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Parliamentary questions
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12 June 2019
Answer given by Mr Navracsics on behalf of the European Commission
Question reference: E-001473/2019

Member States are responsible for the content of teaching and organisation of their education systems(1). The Commission can take various actions to encourage, support and supplement national measures. For example, the European Semester plays a key role in supporting structural reforms to improve education policy outcomes and bring about upward convergence. The Erasmus+(2) also helps Member States to modernise and improve their higher education systems. In addition, the Commission supports national actions through EU policies and tools, including under the Skills Agenda for Europe(3) and the renewed EU agenda for higher education(4) and the European Education Area(5).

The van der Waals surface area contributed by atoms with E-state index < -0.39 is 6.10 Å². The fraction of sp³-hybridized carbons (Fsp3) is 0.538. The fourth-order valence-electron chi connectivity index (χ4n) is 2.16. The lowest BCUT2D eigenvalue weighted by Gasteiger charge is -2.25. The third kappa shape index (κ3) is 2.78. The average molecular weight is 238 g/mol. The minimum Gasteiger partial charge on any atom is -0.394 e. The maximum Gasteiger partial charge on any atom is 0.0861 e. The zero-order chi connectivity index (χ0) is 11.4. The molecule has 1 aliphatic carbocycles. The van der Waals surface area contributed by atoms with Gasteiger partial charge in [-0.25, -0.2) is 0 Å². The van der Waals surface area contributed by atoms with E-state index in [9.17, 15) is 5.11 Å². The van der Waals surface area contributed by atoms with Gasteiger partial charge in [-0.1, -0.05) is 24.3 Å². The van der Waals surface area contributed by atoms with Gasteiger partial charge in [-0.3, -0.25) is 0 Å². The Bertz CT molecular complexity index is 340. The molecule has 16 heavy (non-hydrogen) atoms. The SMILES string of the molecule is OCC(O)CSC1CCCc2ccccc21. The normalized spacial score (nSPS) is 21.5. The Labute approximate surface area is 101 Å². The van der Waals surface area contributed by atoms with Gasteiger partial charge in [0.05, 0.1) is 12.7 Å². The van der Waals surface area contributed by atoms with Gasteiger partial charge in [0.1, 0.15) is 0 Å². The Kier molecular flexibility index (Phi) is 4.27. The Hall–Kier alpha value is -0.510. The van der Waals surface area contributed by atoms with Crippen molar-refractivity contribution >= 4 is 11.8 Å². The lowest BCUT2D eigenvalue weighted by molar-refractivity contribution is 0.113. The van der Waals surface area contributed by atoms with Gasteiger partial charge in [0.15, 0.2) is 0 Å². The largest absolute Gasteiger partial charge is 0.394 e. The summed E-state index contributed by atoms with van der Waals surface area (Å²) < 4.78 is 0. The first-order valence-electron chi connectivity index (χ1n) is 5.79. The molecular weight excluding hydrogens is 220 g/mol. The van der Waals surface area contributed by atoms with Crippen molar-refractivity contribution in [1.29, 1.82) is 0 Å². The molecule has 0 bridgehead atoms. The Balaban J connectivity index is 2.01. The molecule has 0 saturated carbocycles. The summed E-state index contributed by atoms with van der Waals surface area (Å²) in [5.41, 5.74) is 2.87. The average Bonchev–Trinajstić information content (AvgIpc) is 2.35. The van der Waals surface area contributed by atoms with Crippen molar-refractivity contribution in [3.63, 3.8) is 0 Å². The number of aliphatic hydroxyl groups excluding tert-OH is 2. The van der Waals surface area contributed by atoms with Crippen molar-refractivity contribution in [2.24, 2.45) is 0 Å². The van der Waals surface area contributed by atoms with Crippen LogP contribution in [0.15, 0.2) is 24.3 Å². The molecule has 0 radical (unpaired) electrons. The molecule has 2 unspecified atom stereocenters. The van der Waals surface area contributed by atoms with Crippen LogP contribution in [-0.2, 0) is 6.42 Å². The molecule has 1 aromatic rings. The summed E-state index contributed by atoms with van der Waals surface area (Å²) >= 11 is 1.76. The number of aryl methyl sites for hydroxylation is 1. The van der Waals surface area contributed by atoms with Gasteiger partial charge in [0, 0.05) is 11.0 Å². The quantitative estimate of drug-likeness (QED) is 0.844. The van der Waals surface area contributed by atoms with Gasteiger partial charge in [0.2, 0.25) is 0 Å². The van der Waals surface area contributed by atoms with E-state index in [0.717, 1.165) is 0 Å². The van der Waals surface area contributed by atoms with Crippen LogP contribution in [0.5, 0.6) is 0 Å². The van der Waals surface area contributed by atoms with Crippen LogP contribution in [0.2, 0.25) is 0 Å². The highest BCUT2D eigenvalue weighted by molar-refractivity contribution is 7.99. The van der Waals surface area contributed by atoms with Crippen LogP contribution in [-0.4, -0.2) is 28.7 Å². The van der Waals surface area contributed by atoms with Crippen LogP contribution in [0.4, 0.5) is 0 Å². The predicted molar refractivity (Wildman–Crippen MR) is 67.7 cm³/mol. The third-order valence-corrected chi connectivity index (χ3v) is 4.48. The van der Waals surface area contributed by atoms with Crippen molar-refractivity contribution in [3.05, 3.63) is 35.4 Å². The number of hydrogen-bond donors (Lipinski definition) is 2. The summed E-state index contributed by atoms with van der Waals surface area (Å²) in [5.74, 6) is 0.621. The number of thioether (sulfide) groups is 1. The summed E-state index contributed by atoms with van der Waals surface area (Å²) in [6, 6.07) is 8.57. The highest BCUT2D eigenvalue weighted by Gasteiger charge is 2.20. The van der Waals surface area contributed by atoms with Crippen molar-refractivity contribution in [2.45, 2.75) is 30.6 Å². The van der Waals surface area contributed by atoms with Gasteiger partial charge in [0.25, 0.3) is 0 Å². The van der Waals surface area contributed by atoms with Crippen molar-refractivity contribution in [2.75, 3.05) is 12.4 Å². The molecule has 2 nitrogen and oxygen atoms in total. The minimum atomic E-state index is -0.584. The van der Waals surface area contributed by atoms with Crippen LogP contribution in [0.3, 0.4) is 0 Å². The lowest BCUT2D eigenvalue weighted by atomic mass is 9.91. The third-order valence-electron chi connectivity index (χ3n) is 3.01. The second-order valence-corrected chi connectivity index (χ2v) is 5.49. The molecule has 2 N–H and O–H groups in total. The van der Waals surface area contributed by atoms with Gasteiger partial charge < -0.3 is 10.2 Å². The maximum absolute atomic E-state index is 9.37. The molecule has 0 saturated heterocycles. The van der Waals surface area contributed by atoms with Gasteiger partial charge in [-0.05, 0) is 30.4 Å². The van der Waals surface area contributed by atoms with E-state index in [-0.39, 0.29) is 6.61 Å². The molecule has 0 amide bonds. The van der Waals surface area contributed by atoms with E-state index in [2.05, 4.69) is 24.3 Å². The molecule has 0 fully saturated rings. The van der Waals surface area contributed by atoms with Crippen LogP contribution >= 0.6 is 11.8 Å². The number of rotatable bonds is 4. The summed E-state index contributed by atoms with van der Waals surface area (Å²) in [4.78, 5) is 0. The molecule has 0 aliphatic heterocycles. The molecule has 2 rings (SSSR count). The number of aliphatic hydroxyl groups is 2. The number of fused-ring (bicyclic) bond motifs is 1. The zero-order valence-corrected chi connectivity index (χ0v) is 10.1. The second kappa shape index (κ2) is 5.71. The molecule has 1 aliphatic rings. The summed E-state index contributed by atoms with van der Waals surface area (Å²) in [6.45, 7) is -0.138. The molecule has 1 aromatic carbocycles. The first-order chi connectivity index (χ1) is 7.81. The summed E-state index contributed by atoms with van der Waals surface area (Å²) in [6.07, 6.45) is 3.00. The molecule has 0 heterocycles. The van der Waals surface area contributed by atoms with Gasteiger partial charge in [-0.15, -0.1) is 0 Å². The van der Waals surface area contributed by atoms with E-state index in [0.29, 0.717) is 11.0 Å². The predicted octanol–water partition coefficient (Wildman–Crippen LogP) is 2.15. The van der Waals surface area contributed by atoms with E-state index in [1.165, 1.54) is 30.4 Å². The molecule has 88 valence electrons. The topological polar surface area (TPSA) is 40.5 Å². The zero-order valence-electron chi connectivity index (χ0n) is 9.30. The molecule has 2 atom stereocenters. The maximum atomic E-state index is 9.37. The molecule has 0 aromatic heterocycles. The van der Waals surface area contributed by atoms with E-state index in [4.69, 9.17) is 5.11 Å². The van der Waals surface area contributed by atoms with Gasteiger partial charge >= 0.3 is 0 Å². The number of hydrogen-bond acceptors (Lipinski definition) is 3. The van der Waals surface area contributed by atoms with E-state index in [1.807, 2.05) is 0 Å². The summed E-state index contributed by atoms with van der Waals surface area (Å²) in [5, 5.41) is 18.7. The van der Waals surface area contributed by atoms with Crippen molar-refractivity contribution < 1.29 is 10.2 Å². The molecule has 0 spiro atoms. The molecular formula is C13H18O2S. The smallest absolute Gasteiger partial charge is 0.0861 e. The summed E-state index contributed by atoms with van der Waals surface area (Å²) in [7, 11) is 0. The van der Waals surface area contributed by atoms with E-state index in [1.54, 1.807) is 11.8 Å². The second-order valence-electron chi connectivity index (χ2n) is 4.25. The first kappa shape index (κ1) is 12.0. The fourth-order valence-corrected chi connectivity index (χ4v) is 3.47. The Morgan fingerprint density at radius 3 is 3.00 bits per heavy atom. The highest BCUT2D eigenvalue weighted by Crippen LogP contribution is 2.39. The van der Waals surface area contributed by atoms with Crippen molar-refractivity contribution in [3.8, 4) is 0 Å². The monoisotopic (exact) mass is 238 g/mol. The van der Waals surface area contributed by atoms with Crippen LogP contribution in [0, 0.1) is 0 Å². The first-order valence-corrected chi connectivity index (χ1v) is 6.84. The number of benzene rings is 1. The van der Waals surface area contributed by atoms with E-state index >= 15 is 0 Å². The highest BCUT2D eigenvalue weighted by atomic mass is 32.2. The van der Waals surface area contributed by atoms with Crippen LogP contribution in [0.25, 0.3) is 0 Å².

Regulation of professions and of professional activities lies, in principle, within the competence of Member States, which can decide, within the limits of the principles of non-discrimination and proportionality, whether and how to regulate a profession. With the notable exception of the harmonisation of minimum training requirements for seven sectoral professions, Directive 2005/36/EC(6) does not harmonise the conditions for the taking up or pursuit of other regulated professions to which it applies, such as that of radiation therapist. In the absence of harmonisation, Member States remain competent to lay down their own criteria of education and training within the limits imposed by Union law. Thus, the duration, level and content of education and/or training and the activities performed by radiotherapists may differ across the Union. The Commission does not intend to propose the harmonisation of the profession of radiation therapist at EU level.

(1)Article 165 of the Treaty on the Functioning of the European Union.
(3)COM (2016) 381 final.
(4)COM(2017) 247 final.
(5)COM(2017) 673 final.

Last updated: 13 June 2019Legal notice